Monday, January 5, 2009

Christmas by the sea



As I mentioned in a previous post, my mother retired this year. That meant it was time to make good on a family promise that once she left retail, we would celebrate by going to Florida for the holidays. (The was the first time my mother was not working on Christmas day in more than thirty years.)

So finding this wreath-like bit of sea debris washed ashore the day we arrived seemed like a good omen. I was rather tempted to briefly borrow one of the red bows on the garland decorating the condo complext where we stayed, but I didn't want to get labeled as a trouble-maker on my first day, so I had to settle for taking a few bows off the presents we brought. My husband thought the fact that I was concerned about the proper color contrast was proof that I needed to spend a week away from the studio!



I am not really a beach person, but there is a lot to be said for 85° weather in December.

I was also amazed at the number of birds, many truly oblivious to the people around them. This guy was a regular fixture on some old pilings at the end of our beach. We have cormorants here; in fact, we see them so often when we are sailing up at nearby Lake Norman that the boys have dubbed one of the islands there "Cormorant Island". That island is a waterfowl preserve, though, so watercraft - even our environmentally friendly, silent sailboats - are restricted from getting too close. I hadn't seen them upclose before, and I was fascinated by their brilliant, emerald-green eyes.

The locals didn't share my interest. Several told me that they were considered pests, much like the seagulls. I did notice that, like the seagulls (and urban pidgeons), they had suprising variety in their plumage. That usually happens when animals are domesticated. It was amusing to think of a hint of domestication with something that looked, up close, so much like a dinosaur.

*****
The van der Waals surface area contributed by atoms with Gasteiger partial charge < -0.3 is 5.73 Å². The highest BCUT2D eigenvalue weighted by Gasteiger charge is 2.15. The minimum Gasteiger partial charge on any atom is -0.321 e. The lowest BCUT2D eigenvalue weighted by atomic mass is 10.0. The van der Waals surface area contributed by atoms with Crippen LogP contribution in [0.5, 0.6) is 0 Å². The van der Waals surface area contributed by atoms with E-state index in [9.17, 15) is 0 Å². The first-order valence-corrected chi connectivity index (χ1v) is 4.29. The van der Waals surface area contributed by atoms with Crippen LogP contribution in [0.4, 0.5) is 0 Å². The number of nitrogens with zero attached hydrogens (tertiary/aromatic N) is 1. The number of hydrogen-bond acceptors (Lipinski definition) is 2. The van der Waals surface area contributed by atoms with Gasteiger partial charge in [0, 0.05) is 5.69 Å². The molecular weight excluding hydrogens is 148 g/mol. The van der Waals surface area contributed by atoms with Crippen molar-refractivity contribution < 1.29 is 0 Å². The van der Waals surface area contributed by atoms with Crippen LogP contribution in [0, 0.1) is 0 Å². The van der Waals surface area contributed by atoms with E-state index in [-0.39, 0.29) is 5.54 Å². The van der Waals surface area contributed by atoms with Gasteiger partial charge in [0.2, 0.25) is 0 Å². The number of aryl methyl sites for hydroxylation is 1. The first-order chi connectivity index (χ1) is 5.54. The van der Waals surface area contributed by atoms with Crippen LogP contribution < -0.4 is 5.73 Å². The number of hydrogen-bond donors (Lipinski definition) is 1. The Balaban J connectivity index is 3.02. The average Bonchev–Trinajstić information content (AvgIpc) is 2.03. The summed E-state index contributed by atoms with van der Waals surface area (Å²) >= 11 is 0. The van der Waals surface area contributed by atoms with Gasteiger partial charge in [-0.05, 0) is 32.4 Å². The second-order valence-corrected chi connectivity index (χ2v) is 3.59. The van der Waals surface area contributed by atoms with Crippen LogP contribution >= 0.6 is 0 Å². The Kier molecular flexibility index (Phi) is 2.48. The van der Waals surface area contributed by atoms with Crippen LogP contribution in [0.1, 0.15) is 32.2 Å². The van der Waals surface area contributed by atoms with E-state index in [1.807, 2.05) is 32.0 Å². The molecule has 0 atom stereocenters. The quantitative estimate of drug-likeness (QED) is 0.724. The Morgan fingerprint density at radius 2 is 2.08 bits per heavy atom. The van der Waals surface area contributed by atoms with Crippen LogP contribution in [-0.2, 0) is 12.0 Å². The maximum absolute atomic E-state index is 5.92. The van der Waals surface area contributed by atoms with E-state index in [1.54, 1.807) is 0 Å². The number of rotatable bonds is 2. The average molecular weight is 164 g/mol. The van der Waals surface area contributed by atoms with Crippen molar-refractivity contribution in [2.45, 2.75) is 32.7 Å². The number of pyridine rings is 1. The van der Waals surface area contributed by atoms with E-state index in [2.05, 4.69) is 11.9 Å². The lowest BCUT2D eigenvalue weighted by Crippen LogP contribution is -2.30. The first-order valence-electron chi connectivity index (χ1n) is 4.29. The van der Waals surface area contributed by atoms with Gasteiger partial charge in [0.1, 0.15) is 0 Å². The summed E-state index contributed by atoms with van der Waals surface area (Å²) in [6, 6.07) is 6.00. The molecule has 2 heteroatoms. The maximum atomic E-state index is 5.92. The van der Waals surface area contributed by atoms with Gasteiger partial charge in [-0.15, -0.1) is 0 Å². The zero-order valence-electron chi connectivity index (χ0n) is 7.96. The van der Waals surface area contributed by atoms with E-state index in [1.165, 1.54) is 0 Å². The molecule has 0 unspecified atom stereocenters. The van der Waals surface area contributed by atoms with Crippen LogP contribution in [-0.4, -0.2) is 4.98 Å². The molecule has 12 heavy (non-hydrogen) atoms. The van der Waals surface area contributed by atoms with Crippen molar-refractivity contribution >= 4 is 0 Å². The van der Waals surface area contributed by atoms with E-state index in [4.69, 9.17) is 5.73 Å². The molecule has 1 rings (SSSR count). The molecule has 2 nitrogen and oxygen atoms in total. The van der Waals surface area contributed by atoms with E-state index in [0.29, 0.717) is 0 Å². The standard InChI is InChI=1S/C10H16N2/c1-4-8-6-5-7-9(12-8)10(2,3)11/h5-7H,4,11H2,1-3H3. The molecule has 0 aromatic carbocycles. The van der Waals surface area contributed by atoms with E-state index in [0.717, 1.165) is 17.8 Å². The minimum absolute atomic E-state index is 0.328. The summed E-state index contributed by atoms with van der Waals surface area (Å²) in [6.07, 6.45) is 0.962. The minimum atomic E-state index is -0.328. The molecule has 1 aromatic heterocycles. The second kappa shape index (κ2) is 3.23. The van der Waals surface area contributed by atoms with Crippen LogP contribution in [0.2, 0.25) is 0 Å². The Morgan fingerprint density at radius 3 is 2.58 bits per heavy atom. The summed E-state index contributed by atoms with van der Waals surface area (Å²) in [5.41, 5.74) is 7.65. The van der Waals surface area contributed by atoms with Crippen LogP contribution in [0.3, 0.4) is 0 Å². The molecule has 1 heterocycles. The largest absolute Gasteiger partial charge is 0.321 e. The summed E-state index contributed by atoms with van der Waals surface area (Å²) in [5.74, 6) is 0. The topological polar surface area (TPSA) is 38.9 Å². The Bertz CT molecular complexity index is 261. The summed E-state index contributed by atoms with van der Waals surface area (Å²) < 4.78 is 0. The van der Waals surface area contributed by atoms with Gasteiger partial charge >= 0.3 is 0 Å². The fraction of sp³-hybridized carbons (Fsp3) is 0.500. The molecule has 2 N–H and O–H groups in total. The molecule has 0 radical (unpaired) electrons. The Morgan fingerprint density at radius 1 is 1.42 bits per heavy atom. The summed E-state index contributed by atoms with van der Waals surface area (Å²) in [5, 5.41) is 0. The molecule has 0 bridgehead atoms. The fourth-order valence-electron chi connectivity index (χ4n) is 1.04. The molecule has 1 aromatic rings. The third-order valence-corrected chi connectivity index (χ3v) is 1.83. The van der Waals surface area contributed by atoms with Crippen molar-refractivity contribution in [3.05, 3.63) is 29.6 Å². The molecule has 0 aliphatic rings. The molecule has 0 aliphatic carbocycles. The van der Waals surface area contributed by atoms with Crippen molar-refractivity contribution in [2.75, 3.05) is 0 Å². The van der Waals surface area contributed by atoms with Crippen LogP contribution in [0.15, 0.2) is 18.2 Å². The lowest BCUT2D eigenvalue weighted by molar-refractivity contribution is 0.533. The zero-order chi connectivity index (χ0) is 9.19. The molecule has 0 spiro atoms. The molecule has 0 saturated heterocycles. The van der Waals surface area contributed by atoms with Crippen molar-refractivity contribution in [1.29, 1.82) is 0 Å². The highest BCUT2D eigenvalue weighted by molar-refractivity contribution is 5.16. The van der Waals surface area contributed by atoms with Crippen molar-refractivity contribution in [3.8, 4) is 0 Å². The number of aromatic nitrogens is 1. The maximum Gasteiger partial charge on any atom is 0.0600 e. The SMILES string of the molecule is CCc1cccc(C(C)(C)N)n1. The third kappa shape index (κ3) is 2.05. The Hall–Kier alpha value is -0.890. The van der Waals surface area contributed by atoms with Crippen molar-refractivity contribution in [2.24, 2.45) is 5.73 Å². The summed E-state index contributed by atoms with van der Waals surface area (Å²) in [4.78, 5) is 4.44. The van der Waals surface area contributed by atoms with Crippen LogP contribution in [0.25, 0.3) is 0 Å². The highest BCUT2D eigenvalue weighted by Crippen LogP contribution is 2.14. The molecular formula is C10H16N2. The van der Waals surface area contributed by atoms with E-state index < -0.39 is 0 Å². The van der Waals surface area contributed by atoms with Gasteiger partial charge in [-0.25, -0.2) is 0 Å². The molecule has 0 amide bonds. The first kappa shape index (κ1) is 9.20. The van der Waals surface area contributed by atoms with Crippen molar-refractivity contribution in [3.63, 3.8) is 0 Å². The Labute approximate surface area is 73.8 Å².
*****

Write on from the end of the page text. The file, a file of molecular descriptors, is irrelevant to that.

But as much as I enjoyed the birds, I missed my dog, my pony and my studio. By week's end, I was pining to make things.





Which lead me to make this mythical sea horse on our last day. I think I would have benefited from the widespread availability of the internet there in Florida to look up sand sculpting techniques, because I sure could have used some tricks for keeping the stuff together! I guess it would have also helped if I had some tools besides my hands and a plastic ice cream spoon. (I did like working in a medium compatible with popsicle-eating!)

And now I am home with all my favorite tools and materials - and a working Imp mold. The new year is off to a good start!

2 comments:

Becky Turner said...

I Love the seahorse!!!!! Id much rather be doing that than making that ice unicorn I made a few weeks ago!
(pics on my blog) lol... oh the trick to keep the sand together is mix some elmers or white glue and water in a spray bottle and after you make something.... spray it.. not too much but its suppose to keep it sharp and from drying out too fast... I really would love to try sand-sculpting someday.. I have lots of pics of them.. its got to be better than snow sculpting! I hate the cold! and wet.. and thats all we seem to have here ! yuk! I feel like im starting to mold! lol glad your back though.. am chomping to see more on mold making!!!
Rebecca Turner
www.solticeartstudio.blogspot.com

mel said...

Looks like fun! I also recall seeing something about sand sculptors using spray bottles to keep the sand moist...